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Ingoshira Park

Not too long ago, I walked into the Ingoshira Park, a quiet walk-in closet away from the buzzing room of Kichijoji in Tokyo, with a Japanese friend.

There, under the ceiling of fawning trees, hid more street performers than I have ever seen in any American city. On the warm Sunday I was there, I didn’t go more than fifty feet before I saw another musician or painter or magician. One tune floated in the air before being consumed by the next song, from the twang of a traditional Biwa to covers of Beatles songs.

We sat on a bench looking out onto the small pond, heavily trafficked in the sun with rowboats and giant, paddling swans, analogous to their famed cousins that live in the Boston Public Garden.

We spoke of our cultural differences: she Japanese, me American. She admired the interaction of Americans, lamenting how many Japanese people, so worried about being respectful, are more likely to ignore you than say something that could be taken as rude. It was for that reason, she told me, that she liked Ingoshira Park so much. With the performers and those selling their goods on the ground, a dialogue was forced between strangers.

I told her how I enjoyed the respect the elderly were granted in Japan. How, I said to her, it appears to me that a huge segment of the American population is told they are worthless and helpless and should be asleep somewhere when not babysitting the grandkids or playing cards. In Tokyo, I mentioned, I was struck by the gray-haired men in suits, and wrinkled faces that work perhaps expendable, but purpose-serving jobs instead of hastening, indeed, sometimes welcoming death, as I find many of their American counterparts doing.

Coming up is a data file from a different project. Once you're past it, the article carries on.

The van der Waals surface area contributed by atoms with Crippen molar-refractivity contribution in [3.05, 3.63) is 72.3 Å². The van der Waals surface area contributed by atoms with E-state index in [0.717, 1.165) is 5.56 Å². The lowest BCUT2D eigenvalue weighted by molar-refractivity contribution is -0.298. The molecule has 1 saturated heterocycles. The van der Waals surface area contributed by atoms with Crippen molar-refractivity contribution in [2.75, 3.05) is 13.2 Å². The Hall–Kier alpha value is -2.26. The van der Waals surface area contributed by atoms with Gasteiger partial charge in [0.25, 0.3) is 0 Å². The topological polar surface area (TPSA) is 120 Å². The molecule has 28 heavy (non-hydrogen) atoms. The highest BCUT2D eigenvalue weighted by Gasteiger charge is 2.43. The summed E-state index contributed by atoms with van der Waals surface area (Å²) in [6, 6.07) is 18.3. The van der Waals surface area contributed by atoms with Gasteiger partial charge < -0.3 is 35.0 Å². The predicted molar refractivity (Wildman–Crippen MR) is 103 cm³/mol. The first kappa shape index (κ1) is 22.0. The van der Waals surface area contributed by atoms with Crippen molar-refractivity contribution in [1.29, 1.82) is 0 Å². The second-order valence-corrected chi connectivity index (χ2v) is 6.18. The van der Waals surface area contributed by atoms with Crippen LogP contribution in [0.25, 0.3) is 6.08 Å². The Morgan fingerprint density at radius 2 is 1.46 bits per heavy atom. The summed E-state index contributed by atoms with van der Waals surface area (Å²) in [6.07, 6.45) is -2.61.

She spoke of the simple freedoms of America and I smiled. I recalled the openness and kindness for fellow Japanese in Japan and she smiled. We sat there for an hour, perhaps, bouncing from Japan to the United States and back, jet-setting from one continent to another by the means of cultural conversation, a swan boat occasionally getting stuck in overhanging branches.

The sun was warm, but inside Ingoshira Park it was cool and friendly and the most private a public park had ever felt. She had had American-style sushi and liked it, which gave me a chance to admit missing all of the American foods I was constantly craving, cheap pizza, un-slimey yogurt and anything my mother ever made.

I told her about my trouble with and inclination towards admiration for Tokyo’s mass transit, which gave her a chance to tell me about the pains of commuting in crowded trains to work. She mentioned that during morning rush, the trains are so full that the system had taken to reserving some train cars for women only, to avoid too much unavoidable contact.

I was involved in no great Japanese event, encountering no Japanese experience. I was sitting in a park with a beautiful girl and talking about what was the most important thing in the world at the very moment. That is nothing I couldn’t or haven’t done in the United States. It is so very important to understand that, though it might be forgettable at home, there in Japan with a Japanese girl, I was experiencing something of note, merit and worth memory. There are no small moments when studying abroad.

Jaa ne,

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